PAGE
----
by Ann Huston
The first poem I remember writing happened in the middle of church on a Sunday morning. I was in elementary school, and the poem was about sitting by a fire, feeling the warmth emanating from it. That I wrote it in church speaks to my comfort in that setting. Writing can be very private and solitary, yet my mind was open to this creative impulse, and I wrote it, regardless of what was going on in the service. My parents have always been very supportive of my writing, and I’ve never been punished for writing, even if it was while in church.
The first of the “Prayers and Thanksgivings” at the back of the Book of Common Prayer is for “Joy in God’s Creation.” O heavenly Father, who has filled the world with beauty: Open our eyes to behold thy gracious hand in all thy works; that rejoicing in thy whole creation, we may learn to serve thee with gladness; for the sake of him through whom all things were made, thy Son Jesus Christ our Lord. Amen.
We also have prayers for Agriculture, the Knowledge of God’s Creation, the Conservation of Natural Resources, the Harvest of Lands and Waters, Rain, and the Future of the Human Race. I was probably not aware of these environmentally-oriented prayers when I started writing, but when I read them in high school, I felt an immediate connection. I think the strongest theme in my poetry, or most long-lasting one, has been experiencing communion in nature, even if God isn’t directly mentioned.
In the Episcopal Church, the first question of the Catechism is “What are we by nature?” and the answer: “We are part of God’s creation, made in the image of God.” We are not listed as the highest of God’s creation, but a part, the same part as all the other creatures and plants and organisms. Concerning our (human) place in the Universe: “It means that the world belongs to its creator; and that we are called to enjoy it and to care for it in accordance with God’s purposes.” (We don’t own the world.) God’s nature revealed to us through Jesus shows us that God is love. The way we recognize the Holy Spirit in our lives is “when we confess Jesus Christ as Lord and are brought into love and harmony with God, with ourselves, with our neighbors, and with all creation.” Though creation is listed last, it still is on the list, signifying to me the importance of the natural world as God’s creation and another way for Him/Her to connect to us.
This is one of my early poems, and is one of my mom’s favorites, written in about 4th grade (I really want to go back and change some of the punctuation and language, but I’ll leave it in its original form). The sense of community and belonging within nature, though I’m the only human in the place, comes up again in later poems.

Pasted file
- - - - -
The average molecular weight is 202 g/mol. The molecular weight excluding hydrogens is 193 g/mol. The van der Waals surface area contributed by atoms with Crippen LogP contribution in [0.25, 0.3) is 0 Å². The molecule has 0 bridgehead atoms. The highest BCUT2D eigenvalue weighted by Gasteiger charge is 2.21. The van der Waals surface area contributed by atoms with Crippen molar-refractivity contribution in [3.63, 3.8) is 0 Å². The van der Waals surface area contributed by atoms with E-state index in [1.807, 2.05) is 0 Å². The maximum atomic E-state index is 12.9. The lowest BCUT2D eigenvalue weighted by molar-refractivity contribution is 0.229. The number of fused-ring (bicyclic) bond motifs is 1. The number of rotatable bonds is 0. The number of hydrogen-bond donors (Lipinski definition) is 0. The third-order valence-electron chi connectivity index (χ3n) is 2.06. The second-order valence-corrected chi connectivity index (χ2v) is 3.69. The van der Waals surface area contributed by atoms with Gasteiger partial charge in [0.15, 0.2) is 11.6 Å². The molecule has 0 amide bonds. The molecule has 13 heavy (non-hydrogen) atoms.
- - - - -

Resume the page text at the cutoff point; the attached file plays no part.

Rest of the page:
As I walk through the woods
I hear the wind rustling the leaves.
I see a snake on the ground.
I feel as if I were not alone, but with friends,
The birds, butterflies, deer, flowers.
I feel as if nothing could go wrong.
It is as if I were in a world where no one was ever lonely.
I feel as if the day must never end, though it is already
sunset and growing dark.
My afternoon walk is over.
Here is a poem that I wrote about a year ago. It’s strongly grounded in place, as many of my current poems are, and in my mind, it continues to display an awe and appreciation for God’s creation. This is a ghazal, an ancient Persian form in which the speaker must mention him or herself in the last couplet, as well as (often) making a reference to alcohol or drinking.
El Pinacate y Gran Desierto de Altar Ghazal
Sun-gold between sea-smoke clouds at dusk
over low hills, shadowed cindercones, ocotillo
spindles against the sky. Cholla haloed
between heaviness and horizon, where night emerges.
Banded light, no trees, few cactus the backdrop
as wings of bats and moths beat.
Sea-dunes and lava-lands merge into visions
filled with sharp rocks, smooth yellow grains.
Pinacate beetles leave tracks on the dunes.
I follow, like a wine-dazed suitor, hopeful.
Even now, when I think about poetry, the natural world, and God, I remember one of my summer camp directors, the Reverend Bo Lewis, who blessed the waters of Watts Bar Lake in east Tennessee with words from our service for Holy Baptism. We thank you, Almighty God, for the gift of water. Over it the Holy Spirit moved in the beginning of creation. Through it you led the children of Israel out of their bondage in Egypt into the land of promise. In it your Son Jesus received the baptism of John and was anointed by the Holy Spirit as the Messiah, the Christ, to lead us, through his death and resurrection, from the bondage of sin into everlasting life.To use part of a prayer from one of our two great sacraments and blessing the water around a camp demonstrated such a reverence for God’s creation and earth. To take that prayer out of the confines of a church building and out of a church service and to use it in middle of camp gave us a new custody of God’s creation, and a new way to see it, embrace it, live in it. Even water from a lake created by the Tennessee Valley Authority is God’s because it is water, and it is a powerful gift.
Ann Huston graduated from Austin College, in Texas, with a BA in Environmental Studies. She spent a year interning for the National Park Service in the Sonoran Desert and Four Corners area before receiving her MFA in Creative Writing from Eastern Washington University. She currently works at a museum and does freelance editing and design. Her poetry can be found in Poecology; Flyway: Journal of Writing and the Environment; and Suspension. In her spare time, she enjoys all things outdoors, exploring, travelling, reading, writing, and drawing on her chalk wall.
She submitted the photos of Grace Point Episcopal Camp and Conference Center and Watts Bar Lake, in Tennessee.